Yellow is a marmite colour – you either love it or hate it and I love it! Yellow is my favourite colour as I feel it represents Spring sunshine and happiness. There are two seasons with an abundance of yellow flowers – Early Spring with delicate creamy yellow primroses and bold lemon yellow daffodils and Late Summer with rich golden sunflowers and Rudbeckia blooms. Spring colours tend to be light, bright, warm and clear whilst Autumnal colours are warmer, intense and muted. I personally prefer the more delicate pastel shades of yellow and am not so keen on rich, intense colours. As I observed drifts of brightly coloured yellow daffodils recently I began to ponder why yellow can often be perceived as difficult to work with in a colour scheme.
The Twelve Colour Wheel
As an artist and flower photographer I am absolutely passionate about colour and how different hues can be combined together to create beautiful colour palettes. A Colour Wheel is a simple tool to work out how to combine different hues. It is an invaluable aid as an artist and can be used when planning colour schemes for interior design, for weddings and when planning a new border in the garden.
A Colour Wheel is created with the 3 Primary Colours – Red, Blue and Yellow – equally spaced. The primary colours cannot be made by mixing other colours. The Secondary Colours of purple, green and orange are created by mixing the primaries together. Tertiary Colours are made by mixing primary and secondaries together. Tertiary colours are the neutrals.
Tints, shades and tones.
Colours can be classified even further with tints, shades, and tones. These are key because when you are creating a colour scheme, you may want to use a family of hues not just one. I found an invaluable Blog Post by Sara of Burnett’s Boards which explains Colour Theory wonderfully and is a really useful resource when planning colour schemes.
Tints are acquired by adding white to a hue. Another name for a tint is a pastel colour. For example, lemon and cream are tints of yellow.
Tones and Shades
Shades are acquired by adding black. Khaki and gold can be considered as shades of yellow and mustard is a yellow tone. Tones are created by adding greys or neutrals.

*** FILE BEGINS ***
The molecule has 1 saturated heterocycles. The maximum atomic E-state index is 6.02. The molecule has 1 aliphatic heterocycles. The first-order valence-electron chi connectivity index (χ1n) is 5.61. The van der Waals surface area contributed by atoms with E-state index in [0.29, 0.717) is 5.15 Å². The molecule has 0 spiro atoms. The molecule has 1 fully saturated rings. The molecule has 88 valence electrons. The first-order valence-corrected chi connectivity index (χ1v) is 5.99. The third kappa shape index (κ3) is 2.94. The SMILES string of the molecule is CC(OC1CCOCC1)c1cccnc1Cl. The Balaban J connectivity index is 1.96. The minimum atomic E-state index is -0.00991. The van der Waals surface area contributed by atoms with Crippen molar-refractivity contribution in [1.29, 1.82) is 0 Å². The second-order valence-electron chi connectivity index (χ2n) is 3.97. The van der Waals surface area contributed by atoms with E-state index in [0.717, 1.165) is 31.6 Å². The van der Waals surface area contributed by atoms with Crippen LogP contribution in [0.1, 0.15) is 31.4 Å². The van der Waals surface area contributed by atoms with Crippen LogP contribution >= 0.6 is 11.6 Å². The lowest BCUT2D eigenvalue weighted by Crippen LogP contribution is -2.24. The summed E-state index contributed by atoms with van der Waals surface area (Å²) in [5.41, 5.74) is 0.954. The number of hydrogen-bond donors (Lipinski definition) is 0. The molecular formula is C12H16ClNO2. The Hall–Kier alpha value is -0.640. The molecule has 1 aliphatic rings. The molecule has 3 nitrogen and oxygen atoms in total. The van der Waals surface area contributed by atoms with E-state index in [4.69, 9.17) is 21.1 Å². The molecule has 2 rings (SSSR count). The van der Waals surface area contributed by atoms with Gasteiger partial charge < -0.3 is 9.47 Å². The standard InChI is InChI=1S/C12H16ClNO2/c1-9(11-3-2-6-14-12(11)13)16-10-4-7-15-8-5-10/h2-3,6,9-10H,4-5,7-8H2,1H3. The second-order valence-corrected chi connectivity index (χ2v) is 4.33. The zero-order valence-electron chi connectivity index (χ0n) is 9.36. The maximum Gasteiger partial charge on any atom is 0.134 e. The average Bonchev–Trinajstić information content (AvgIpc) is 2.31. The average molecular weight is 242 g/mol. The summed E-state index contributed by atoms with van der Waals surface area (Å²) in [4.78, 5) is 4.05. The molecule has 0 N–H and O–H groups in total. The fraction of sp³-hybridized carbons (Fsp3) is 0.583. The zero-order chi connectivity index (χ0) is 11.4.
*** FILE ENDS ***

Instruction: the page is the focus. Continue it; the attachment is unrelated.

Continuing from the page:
Monochromatic Colour Schemes
Mono means `one’ so a monochomatic colour scheme is a one colour harmony in which tints, tones and shades are taken from one segment of the colour wheel. A monochromatic yellow colour scheme incorporates a variety of different yellows together. In flower arranging green is considered a `neutral’ colour. I find using lime-green flowers such as Alchemilla mollis and Viburnum opulus always creates a fresh Spring colour scheme. Other neutrals that work well with yellow are white, grey, beige and navy.
I love this fresh Maytime bouquet by Kathryn Hurst of Shelsley Herbs & Flowers which incorporates various tints of yellow with neutral greens and whites. Katherine uses seasonal, locally grown flowers and herbs from the beautiful Teme Valley in Worcestershire. The wonderfully scented bouquet contained cowslips, tulips, heuchara, snowflakes, primula, buttercups, alchemilla, viburnam, syringa, sweet cicely & clematis.
Photos by Michelle Morris Photography.
Kathryn also grew and designed this beautiful September wreath where the lemon yellow dahlias were offset by frilly white blooms and an abundance of scented herbs and foliage grown on her plot. The wreath included heather, fennel flowers, old man’s beard, variegated sage, Bells of Ireland and cyperus in addition to the dahlias. Kathryn is a member of Flowers from the Farm and prides herself on using scented flowers and herbs.
I was delighted to be able to use these photos showing how vibrant daffodil yellow can be used to great effect. Neil from Neil Pollock Photography has captured Emily‘s yellow daffodil themed Spring wedding beautifully. The flowers were by Rachel of The Rose Shed.
On closer inspection I can see that daffodil leaves are a grey-green colour. I am always amazed by how beautiful nature’s colour schemes are. If you take inspiration from the colours found in nature you won’t go far wrong. I find the bright yellow colour found in daffodils difficult to work with as it is such a vibrant, strong hue. However I’ve learnt from Rachel’s floral designs at Emily’s wedding that it’s best to allow this intense, bright yellow to shine out as nature intended and choose neutral greys, greens and whites as a backdrop.
Analogous Colour Schemes
This colour harmony is made up of three or four colours adjacent to each other on the colour wheel and not including more than one primary.
Commercial Floristry: Designs and Techniques by Sandra Adcock